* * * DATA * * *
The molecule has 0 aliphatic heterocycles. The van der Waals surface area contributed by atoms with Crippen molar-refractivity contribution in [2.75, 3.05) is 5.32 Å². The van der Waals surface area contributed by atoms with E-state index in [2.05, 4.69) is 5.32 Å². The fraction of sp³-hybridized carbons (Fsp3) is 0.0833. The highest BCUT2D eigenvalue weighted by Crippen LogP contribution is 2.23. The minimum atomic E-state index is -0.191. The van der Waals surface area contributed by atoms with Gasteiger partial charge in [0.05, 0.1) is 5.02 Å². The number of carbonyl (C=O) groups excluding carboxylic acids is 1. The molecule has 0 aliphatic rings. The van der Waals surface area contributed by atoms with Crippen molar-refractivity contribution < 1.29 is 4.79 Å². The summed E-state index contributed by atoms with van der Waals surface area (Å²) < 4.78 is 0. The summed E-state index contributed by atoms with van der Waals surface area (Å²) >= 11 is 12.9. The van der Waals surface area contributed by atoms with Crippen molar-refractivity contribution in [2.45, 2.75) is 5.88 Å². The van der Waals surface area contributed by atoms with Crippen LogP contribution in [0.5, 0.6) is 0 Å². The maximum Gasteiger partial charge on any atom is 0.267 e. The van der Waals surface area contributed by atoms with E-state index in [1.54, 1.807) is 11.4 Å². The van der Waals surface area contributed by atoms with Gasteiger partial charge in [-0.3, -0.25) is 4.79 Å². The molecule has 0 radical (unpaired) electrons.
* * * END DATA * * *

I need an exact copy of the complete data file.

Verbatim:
The molecule has 0 aliphatic heterocycles. The van der Waals surface area contributed by atoms with Crippen molar-refractivity contribution in [2.75, 3.05) is 5.32 Å². The van der Waals surface area contributed by atoms with E-state index in [2.05, 4.69) is 5.32 Å². The fraction of sp³-hybridized carbons (Fsp3) is 0.0833. The highest BCUT2D eigenvalue weighted by Crippen LogP contribution is 2.23. The minimum atomic E-state index is -0.191. The van der Waals surface area contributed by atoms with Gasteiger partial charge in [0.05, 0.1) is 5.02 Å². The number of carbonyl (C=O) groups excluding carboxylic acids is 1. The molecule has 0 aliphatic rings. The van der Waals surface area contributed by atoms with Crippen molar-refractivity contribution < 1.29 is 4.79 Å². The summed E-state index contributed by atoms with van der Waals surface area (Å²) < 4.78 is 0. The summed E-state index contributed by atoms with van der Waals surface area (Å²) >= 11 is 12.9. The van der Waals surface area contributed by atoms with Crippen molar-refractivity contribution in [2.45, 2.75) is 5.88 Å². The van der Waals surface area contributed by atoms with Crippen LogP contribution in [0.5, 0.6) is 0 Å². The maximum Gasteiger partial charge on any atom is 0.267 e. The van der Waals surface area contributed by atoms with E-state index in [1.54, 1.807) is 11.4 Å². The van der Waals surface area contributed by atoms with Gasteiger partial charge in [-0.3, -0.25) is 4.79 Å². The molecule has 0 radical (unpaired) electrons.